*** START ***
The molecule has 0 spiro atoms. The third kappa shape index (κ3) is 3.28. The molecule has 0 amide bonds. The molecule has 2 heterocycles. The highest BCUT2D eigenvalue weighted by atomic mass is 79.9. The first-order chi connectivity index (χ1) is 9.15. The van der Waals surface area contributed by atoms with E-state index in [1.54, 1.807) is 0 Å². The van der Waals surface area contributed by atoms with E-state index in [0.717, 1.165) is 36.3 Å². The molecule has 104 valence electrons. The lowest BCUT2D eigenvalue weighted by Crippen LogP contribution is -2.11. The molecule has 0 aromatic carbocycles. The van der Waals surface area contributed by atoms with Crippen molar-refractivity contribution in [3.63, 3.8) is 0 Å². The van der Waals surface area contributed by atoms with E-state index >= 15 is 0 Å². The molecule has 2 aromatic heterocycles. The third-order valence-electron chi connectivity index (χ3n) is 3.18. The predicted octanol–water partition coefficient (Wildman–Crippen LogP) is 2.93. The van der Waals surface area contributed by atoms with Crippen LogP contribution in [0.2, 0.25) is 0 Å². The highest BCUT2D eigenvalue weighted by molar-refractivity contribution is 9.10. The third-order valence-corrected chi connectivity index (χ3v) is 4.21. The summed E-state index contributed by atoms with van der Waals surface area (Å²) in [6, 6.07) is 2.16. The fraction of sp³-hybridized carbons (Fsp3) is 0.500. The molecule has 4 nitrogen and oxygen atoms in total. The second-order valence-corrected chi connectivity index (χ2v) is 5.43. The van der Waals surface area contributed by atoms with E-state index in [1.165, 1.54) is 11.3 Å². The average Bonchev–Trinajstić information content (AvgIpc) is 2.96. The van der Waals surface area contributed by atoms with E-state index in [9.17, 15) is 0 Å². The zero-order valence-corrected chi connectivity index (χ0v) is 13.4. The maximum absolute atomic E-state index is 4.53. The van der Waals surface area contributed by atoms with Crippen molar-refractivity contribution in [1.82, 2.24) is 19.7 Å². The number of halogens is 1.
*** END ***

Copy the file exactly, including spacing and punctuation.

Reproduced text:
The molecule has 0 spiro atoms. The third kappa shape index (κ3) is 3.28. The molecule has 0 amide bonds. The molecule has 2 heterocycles. The highest BCUT2D eigenvalue weighted by atomic mass is 79.9. The first-order chi connectivity index (χ1) is 9.15. The van der Waals surface area contributed by atoms with E-state index in [1.54, 1.807) is 0 Å². The van der Waals surface area contributed by atoms with E-state index in [0.717, 1.165) is 36.3 Å². The molecule has 104 valence electrons. The lowest BCUT2D eigenvalue weighted by Crippen LogP contribution is -2.11. The molecule has 0 aromatic carbocycles. The van der Waals surface area contributed by atoms with Crippen molar-refractivity contribution in [3.63, 3.8) is 0 Å². The van der Waals surface area contributed by atoms with E-state index >= 15 is 0 Å². The molecule has 2 aromatic heterocycles. The third-order valence-electron chi connectivity index (χ3n) is 3.18. The predicted octanol–water partition coefficient (Wildman–Crippen LogP) is 2.93. The van der Waals surface area contributed by atoms with Crippen LogP contribution in [0.2, 0.25) is 0 Å². The highest BCUT2D eigenvalue weighted by molar-refractivity contribution is 9.10. The third-order valence-corrected chi connectivity index (χ3v) is 4.21. The summed E-state index contributed by atoms with van der Waals surface area (Å²) in [6, 6.07) is 2.16. The fraction of sp³-hybridized carbons (Fsp3) is 0.500. The molecule has 4 nitrogen and oxygen atoms in total. The second-order valence-corrected chi connectivity index (χ2v) is 5.43. The van der Waals surface area contributed by atoms with E-state index in [1.165, 1.54) is 11.3 Å². The average Bonchev–Trinajstić information content (AvgIpc) is 2.96. The van der Waals surface area contributed by atoms with E-state index in [9.17, 15) is 0 Å². The zero-order valence-corrected chi connectivity index (χ0v) is 13.4. The maximum absolute atomic E-state index is 4.53. The van der Waals surface area contributed by atoms with Crippen molar-refractivity contribution in [1.82, 2.24) is 19.7 Å². The number of halogens is 1.